And the men that died not were smitten with the emerods
As the inhabitants of Ashdod and Gath had been; this shows that those that died did not die of that disease, but of some other; very likely the pestilence:
and the cry of the city went up to heaven;
not that it was heard and regarded there, but the phrase is used to denote the greatness of it, how exceeding loud and clamorous it was; partly on the account of the death of so many of the inhabitants, their relations and friends; and partly because of the intolerable pain they endured through the emerods. There is something of this history preserved in a story wrongly told by Herodotus F2, who relates that the Scythians returning from Egypt passed through Ashkelon, a city of Syria (one of the five principalities of the Philistines), and that some of them robbed the temple of Venus there; for which the goddess sent on them and their posterity the disease of emerods, and that the Scythians themselves acknowledged that they were troubled with it on that account.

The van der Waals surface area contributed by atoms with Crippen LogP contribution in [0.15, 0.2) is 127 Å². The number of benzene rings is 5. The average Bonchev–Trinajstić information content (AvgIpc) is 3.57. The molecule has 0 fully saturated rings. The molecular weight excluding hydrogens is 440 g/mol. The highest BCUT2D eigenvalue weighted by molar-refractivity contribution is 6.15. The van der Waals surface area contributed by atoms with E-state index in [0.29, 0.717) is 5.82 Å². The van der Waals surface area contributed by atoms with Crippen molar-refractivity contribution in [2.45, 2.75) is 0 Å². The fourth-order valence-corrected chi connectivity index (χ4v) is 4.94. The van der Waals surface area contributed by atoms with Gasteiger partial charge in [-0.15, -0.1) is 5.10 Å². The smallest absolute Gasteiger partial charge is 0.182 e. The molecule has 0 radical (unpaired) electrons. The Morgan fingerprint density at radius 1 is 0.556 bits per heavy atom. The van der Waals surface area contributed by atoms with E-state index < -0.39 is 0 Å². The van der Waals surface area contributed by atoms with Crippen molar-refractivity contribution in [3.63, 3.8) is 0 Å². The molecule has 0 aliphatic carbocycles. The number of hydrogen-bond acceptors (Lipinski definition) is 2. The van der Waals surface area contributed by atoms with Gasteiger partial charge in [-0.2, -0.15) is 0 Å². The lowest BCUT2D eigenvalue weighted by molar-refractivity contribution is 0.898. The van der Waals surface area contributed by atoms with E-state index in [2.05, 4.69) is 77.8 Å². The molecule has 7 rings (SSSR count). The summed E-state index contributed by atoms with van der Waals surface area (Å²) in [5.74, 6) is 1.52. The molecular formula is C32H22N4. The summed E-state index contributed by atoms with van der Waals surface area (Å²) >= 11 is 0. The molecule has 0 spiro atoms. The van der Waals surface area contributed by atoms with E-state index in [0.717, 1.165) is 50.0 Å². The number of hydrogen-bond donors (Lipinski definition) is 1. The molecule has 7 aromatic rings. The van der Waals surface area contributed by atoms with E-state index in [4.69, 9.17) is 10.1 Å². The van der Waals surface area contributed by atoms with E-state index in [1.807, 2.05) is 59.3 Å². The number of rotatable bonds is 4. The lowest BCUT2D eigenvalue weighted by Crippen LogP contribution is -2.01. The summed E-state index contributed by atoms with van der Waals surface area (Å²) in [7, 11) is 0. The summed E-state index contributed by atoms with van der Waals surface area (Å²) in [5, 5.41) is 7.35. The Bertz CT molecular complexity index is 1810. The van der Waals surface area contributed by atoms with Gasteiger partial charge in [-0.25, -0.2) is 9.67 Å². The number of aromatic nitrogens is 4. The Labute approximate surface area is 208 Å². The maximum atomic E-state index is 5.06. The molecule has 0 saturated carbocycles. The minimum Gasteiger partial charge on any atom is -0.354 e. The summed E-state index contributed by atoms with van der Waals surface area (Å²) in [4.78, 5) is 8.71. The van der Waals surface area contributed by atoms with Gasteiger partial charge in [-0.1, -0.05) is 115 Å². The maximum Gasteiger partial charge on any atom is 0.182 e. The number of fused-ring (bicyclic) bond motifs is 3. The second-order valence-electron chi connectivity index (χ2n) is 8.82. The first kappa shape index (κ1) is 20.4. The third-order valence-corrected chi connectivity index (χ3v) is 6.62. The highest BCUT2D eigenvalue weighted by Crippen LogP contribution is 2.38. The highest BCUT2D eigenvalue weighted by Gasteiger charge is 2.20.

F2 Clio, sive, l. 1. c. 105.